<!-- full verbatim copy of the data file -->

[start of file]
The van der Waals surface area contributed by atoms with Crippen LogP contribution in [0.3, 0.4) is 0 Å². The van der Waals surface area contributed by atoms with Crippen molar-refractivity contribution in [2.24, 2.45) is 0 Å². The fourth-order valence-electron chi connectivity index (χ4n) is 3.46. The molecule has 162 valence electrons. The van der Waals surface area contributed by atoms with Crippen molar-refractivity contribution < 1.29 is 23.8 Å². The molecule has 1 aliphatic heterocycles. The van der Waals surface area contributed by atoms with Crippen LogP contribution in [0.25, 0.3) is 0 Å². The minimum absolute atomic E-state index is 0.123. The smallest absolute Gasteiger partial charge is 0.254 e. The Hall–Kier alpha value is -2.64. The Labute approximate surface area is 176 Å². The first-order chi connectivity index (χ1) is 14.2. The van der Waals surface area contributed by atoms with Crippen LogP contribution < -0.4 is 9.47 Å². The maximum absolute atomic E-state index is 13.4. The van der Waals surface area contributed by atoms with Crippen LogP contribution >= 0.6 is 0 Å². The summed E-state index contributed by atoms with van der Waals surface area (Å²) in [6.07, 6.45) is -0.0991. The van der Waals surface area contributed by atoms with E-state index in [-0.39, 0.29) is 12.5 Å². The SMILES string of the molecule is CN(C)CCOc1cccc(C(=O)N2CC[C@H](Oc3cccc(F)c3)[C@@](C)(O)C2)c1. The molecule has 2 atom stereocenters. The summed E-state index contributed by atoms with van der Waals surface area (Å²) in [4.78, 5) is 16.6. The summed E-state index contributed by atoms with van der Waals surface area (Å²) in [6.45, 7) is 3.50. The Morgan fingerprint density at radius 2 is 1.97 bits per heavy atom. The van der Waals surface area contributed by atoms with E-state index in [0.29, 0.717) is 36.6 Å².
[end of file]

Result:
The van der Waals surface area contributed by atoms with Crippen LogP contribution in [0.3, 0.4) is 0 Å². The van der Waals surface area contributed by atoms with Crippen molar-refractivity contribution in [2.24, 2.45) is 0 Å². The fourth-order valence-electron chi connectivity index (χ4n) is 3.46. The molecule has 162 valence electrons. The van der Waals surface area contributed by atoms with Crippen molar-refractivity contribution < 1.29 is 23.8 Å². The molecule has 1 aliphatic heterocycles. The van der Waals surface area contributed by atoms with Crippen LogP contribution in [0.25, 0.3) is 0 Å². The minimum absolute atomic E-state index is 0.123. The smallest absolute Gasteiger partial charge is 0.254 e. The Hall–Kier alpha value is -2.64. The Labute approximate surface area is 176 Å². The first-order chi connectivity index (χ1) is 14.2. The van der Waals surface area contributed by atoms with Crippen LogP contribution < -0.4 is 9.47 Å². The maximum absolute atomic E-state index is 13.4. The van der Waals surface area contributed by atoms with Crippen LogP contribution >= 0.6 is 0 Å². The summed E-state index contributed by atoms with van der Waals surface area (Å²) in [6.07, 6.45) is -0.0991. The van der Waals surface area contributed by atoms with E-state index in [-0.39, 0.29) is 12.5 Å². The SMILES string of the molecule is CN(C)CCOc1cccc(C(=O)N2CC[C@H](Oc3cccc(F)c3)[C@@](C)(O)C2)c1. The molecule has 2 atom stereocenters. The summed E-state index contributed by atoms with van der Waals surface area (Å²) in [4.78, 5) is 16.6. The summed E-state index contributed by atoms with van der Waals surface area (Å²) in [6.45, 7) is 3.50. The Morgan fingerprint density at radius 2 is 1.97 bits per heavy atom. The van der Waals surface area contributed by atoms with E-state index in [0.29, 0.717) is 36.6 Å².